, Salem, MA

Local News

November 8, 2012

Judge: Pension loss is excessive

Orders Bettencourt retirement pay reinstated

PEABODY — A now-retired Peabody police lieutenant convicted of using the birth dates and Social Security numbers of colleagues to access their Civil Service exam results on a state website eight years ago should not lose his pension, a Peabody District Court judge has ruled.

Judge Matthew Nestor, in a 31/2-page decision released yesterday, found that the lost pension, potentially worth between $659,000 and more than $1 million, amounted to an “excessive fine” given the nature of the crimes that Edward Bettencourt committed.

State law allows for the forfeiture of a pension in response to misconduct that is related to a public employee’s job. But Bettencourt and his lawyers have argued that, though his crimes took place while he was on duty, on Police Department equipment, they were not related to his role as a police officer.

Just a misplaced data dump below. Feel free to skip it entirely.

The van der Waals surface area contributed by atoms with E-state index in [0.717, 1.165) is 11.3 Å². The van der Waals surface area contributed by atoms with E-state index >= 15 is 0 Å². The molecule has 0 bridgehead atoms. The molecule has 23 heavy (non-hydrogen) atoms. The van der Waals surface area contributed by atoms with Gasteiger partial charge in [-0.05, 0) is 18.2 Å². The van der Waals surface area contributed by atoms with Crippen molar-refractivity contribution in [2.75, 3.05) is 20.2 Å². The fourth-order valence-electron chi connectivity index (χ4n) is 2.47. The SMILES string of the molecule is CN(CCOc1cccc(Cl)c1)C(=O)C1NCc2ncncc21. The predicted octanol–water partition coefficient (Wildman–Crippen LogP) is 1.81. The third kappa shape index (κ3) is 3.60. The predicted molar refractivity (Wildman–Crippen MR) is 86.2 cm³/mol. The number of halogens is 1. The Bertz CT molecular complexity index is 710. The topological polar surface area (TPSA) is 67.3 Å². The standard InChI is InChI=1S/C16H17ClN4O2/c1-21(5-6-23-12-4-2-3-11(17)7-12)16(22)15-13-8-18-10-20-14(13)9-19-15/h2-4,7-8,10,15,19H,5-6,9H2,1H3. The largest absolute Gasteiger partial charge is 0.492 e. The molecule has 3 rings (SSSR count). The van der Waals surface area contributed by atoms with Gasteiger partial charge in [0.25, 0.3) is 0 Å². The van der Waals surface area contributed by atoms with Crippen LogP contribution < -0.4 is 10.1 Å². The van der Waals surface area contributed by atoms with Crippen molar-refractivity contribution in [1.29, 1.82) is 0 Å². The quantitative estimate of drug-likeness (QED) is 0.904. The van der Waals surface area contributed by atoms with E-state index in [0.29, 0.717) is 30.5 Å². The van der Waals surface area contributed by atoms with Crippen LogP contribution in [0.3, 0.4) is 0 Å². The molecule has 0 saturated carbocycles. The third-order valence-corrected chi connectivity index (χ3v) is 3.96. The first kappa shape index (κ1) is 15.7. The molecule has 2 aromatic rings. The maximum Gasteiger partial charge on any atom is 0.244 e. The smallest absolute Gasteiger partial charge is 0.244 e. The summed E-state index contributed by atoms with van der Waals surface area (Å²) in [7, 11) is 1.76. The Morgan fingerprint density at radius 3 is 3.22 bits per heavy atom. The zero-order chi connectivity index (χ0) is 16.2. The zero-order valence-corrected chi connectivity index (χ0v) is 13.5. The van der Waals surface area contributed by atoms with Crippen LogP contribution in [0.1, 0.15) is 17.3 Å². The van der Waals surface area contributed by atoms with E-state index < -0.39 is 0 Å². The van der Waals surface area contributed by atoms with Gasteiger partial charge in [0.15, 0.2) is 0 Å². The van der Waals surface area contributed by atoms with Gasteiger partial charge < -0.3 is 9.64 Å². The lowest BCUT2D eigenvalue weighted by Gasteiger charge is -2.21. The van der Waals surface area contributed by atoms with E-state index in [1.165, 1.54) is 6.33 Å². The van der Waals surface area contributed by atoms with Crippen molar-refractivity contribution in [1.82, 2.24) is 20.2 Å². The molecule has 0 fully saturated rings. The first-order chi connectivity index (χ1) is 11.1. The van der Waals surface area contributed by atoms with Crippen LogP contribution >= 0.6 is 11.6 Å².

They also argued that even if they were found to be — as the Appeals Court did earlier this year — the penalty is far in excess of what the crime warrants.

On this point, Nestor agreed.

“Given Mr. Bettencourt’s conduct and the harm incurred by the officers and the public, I find that the forfeiture of his lifetime pension benefits and health insurance coverage is an excessive fine and is prohibited by the Eighth Amendment to the United States Constitution,” Nestor concluded.

His decision could now be appealed by the state Public Employee Retirement Administration Commission, potentially setting off further litigation. A lawyer for PERAC could not be reached yesterday for comment on whether the agency will appeal.

Bettencourt, at the time a 24-year veteran of the Peabody Police Department, was the watch commander on Christmas night 2004.

While at the station, using a department computer, Bettencourt used the names, dates of birth and Social Security numbers of 20 fellow Peabody officers and one Salem officer to create fraudulent accounts on the Civil Service website, which then allowed him to check each individual officer’s exam scores.

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